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Hydrogen Isotope Permeation and Trapping in Additively Manufactured Steels

[+] Author Affiliations
Richard A. Karnesky, Paul Chao, Dean A. Buchenauer

Sandia National Laboratories, Livermore, CA

Paper No. PVP2017-65857, pp. V06AT06A019; 7 pages
  • ASME 2017 Pressure Vessels and Piping Conference
  • Volume 6A: Materials and Fabrication
  • Waikoloa, Hawaii, USA, July 16–20, 2017
  • Conference Sponsors: Pressure Vessels and Piping Division
  • ISBN: 978-0-7918-5799-1
  • Copyright © 2017 by ASME


Additively manufactured (AM) austenitic stainless steels are intriguing candidates for the storage of gaseous hydrogen isotopes because complex vessel geometries can be built more easily than by using conventional machining options. Parts built with AM stainless steel tend to have excellent mechanical properties (with tensile strength, ductility, fatigue crack growth, and fracture toughness comparable to or exceeding that of wrought austenitic stainless steel). However, the solidification microstructures produced by AM processing differ substantially from the microstructures of wrought material. Some features may affect permeability, including some amount of porosity and a greater amount of ferrite. Because the diffusivity of hydrogen in ferrite is greater than in austenite (six orders of magnitude at ambient temperature), care must be taken to retain the performance that is taken for granted due to the base alloy chemistry. Furthermore, AM parts tend to have greater dislocation densities and greater amounts of carbon, nitrogen, and oxygen. These features, along with the austenite/ferrite interfaces, may contribute to greater hydrogen trapping.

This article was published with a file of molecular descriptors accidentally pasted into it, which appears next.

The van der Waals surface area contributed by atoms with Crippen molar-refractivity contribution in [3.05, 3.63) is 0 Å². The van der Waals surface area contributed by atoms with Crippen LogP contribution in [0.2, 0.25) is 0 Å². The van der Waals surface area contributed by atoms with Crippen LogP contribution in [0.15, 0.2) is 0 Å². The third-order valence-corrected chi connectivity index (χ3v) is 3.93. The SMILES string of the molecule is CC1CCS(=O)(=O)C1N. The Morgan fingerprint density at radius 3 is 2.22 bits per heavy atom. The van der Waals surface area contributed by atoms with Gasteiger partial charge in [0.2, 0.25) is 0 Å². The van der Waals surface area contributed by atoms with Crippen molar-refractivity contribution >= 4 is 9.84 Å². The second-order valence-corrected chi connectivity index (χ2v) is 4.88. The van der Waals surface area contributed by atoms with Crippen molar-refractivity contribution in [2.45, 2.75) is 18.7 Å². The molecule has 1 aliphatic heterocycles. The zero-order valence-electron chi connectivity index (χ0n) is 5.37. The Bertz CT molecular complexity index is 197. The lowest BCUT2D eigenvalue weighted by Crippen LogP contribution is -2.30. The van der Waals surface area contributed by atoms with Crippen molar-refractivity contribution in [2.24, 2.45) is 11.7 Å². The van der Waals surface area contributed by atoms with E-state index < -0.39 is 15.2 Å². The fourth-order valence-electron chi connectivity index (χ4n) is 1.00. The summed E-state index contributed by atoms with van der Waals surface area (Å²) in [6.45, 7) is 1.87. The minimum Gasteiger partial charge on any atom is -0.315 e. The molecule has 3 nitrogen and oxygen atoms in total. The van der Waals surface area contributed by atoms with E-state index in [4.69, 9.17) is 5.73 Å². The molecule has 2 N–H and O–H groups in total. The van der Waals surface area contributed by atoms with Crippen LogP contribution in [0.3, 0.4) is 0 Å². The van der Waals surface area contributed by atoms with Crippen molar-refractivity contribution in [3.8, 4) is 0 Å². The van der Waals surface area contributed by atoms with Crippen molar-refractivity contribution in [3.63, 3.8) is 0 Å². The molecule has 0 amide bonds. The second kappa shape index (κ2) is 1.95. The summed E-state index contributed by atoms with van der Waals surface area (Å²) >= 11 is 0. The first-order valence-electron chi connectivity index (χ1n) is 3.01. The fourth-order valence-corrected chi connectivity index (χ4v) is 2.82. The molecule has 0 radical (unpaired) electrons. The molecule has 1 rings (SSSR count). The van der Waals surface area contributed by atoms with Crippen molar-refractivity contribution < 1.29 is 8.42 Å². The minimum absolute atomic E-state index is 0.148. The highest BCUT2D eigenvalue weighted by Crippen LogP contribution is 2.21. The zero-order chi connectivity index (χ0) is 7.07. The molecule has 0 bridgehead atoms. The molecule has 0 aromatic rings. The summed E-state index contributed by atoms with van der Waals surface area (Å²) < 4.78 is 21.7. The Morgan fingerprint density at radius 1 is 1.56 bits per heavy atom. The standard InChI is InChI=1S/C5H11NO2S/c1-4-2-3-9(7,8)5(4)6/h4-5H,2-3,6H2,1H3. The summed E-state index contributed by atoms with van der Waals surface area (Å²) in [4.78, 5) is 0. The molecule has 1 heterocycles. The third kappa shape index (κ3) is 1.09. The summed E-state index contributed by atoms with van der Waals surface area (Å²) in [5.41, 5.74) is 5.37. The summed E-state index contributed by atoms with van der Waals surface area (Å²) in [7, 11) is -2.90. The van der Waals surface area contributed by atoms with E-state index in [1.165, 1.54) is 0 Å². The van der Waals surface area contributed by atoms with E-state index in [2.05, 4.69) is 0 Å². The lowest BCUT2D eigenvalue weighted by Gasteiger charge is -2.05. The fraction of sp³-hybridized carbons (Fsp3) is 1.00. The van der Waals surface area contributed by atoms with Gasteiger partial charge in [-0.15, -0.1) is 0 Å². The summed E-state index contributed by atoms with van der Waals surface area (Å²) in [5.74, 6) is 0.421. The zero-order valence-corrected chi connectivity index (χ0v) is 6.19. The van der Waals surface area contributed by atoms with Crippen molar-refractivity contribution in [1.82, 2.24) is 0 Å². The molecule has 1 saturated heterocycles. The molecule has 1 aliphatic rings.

We report the results of our studies of deuterium transport in various austenitic (304L, 316, and 316L) steels produced by AM. Manufacturing by Powder Bed Fusion (PBF) and two different blown powder methods are considered here (Laser Engineered Net Shaping® (LENS®) and a Direct Laser Powder Deposition (DLPD) method with a higher laser power)). The hydrogen permeability (an equilibrium property) changes negligibly (less than a factor of 2), regardless of chemistry and processing method, when tested between 150 and 500 °C. This is despite increases in ferrite content up to FN = 2.7. However, AM materials exhibit greater hydrogen isotope trapping, as measured by permeation transients, thermal desorption spectra, and inert gas fusion measurement. The trapping energies are likely modest (<10 kJ/mol), but may indicate a larger population of trap sites than in conventional 300-series stainless steels.

Copyright © 2017 by ASME
Topics: Isotopes , Steel , Hydrogen



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